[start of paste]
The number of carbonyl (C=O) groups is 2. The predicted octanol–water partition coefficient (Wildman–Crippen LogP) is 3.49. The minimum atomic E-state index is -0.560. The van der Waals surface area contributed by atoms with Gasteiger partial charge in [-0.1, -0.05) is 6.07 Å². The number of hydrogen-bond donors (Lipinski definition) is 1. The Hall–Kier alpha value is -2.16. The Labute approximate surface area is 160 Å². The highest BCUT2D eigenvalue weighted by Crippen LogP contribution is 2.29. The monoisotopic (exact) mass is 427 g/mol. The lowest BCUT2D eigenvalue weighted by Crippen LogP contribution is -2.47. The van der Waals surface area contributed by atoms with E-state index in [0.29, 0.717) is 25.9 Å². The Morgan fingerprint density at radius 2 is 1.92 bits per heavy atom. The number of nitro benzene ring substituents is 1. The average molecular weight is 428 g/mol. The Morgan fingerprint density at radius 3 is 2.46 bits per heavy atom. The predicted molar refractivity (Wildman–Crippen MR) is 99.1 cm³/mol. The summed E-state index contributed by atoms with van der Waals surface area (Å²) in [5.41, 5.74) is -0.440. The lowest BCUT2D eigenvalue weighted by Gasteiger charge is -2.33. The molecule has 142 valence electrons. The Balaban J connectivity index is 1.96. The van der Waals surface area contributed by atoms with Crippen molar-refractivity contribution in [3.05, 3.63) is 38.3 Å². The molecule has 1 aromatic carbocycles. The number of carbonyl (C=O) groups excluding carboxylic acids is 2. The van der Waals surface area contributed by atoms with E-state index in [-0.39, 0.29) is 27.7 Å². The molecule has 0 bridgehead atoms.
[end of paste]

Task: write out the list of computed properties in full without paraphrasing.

The number of carbonyl (C=O) groups is 2. The predicted octanol–water partition coefficient (Wildman–Crippen LogP) is 3.49. The minimum atomic E-state index is -0.560. The van der Waals surface area contributed by atoms with Gasteiger partial charge in [-0.1, -0.05) is 6.07 Å². The number of hydrogen-bond donors (Lipinski definition) is 1. The Hall–Kier alpha value is -2.16. The Labute approximate surface area is 160 Å². The highest BCUT2D eigenvalue weighted by Crippen LogP contribution is 2.29. The monoisotopic (exact) mass is 427 g/mol. The lowest BCUT2D eigenvalue weighted by Crippen LogP contribution is -2.47. The van der Waals surface area contributed by atoms with E-state index in [0.29, 0.717) is 25.9 Å². The Morgan fingerprint density at radius 2 is 1.92 bits per heavy atom. The number of nitro benzene ring substituents is 1. The average molecular weight is 428 g/mol. The Morgan fingerprint density at radius 3 is 2.46 bits per heavy atom. The predicted molar refractivity (Wildman–Crippen MR) is 99.1 cm³/mol. The summed E-state index contributed by atoms with van der Waals surface area (Å²) in [5.41, 5.74) is -0.440. The lowest BCUT2D eigenvalue weighted by Gasteiger charge is -2.33. The molecule has 142 valence electrons. The Balaban J connectivity index is 1.96. The van der Waals surface area contributed by atoms with Crippen molar-refractivity contribution in [3.05, 3.63) is 38.3 Å². The molecule has 1 aromatic carbocycles. The number of carbonyl (C=O) groups excluding carboxylic acids is 2. The van der Waals surface area contributed by atoms with E-state index in [-0.39, 0.29) is 27.7 Å². The molecule has 0 bridgehead atoms.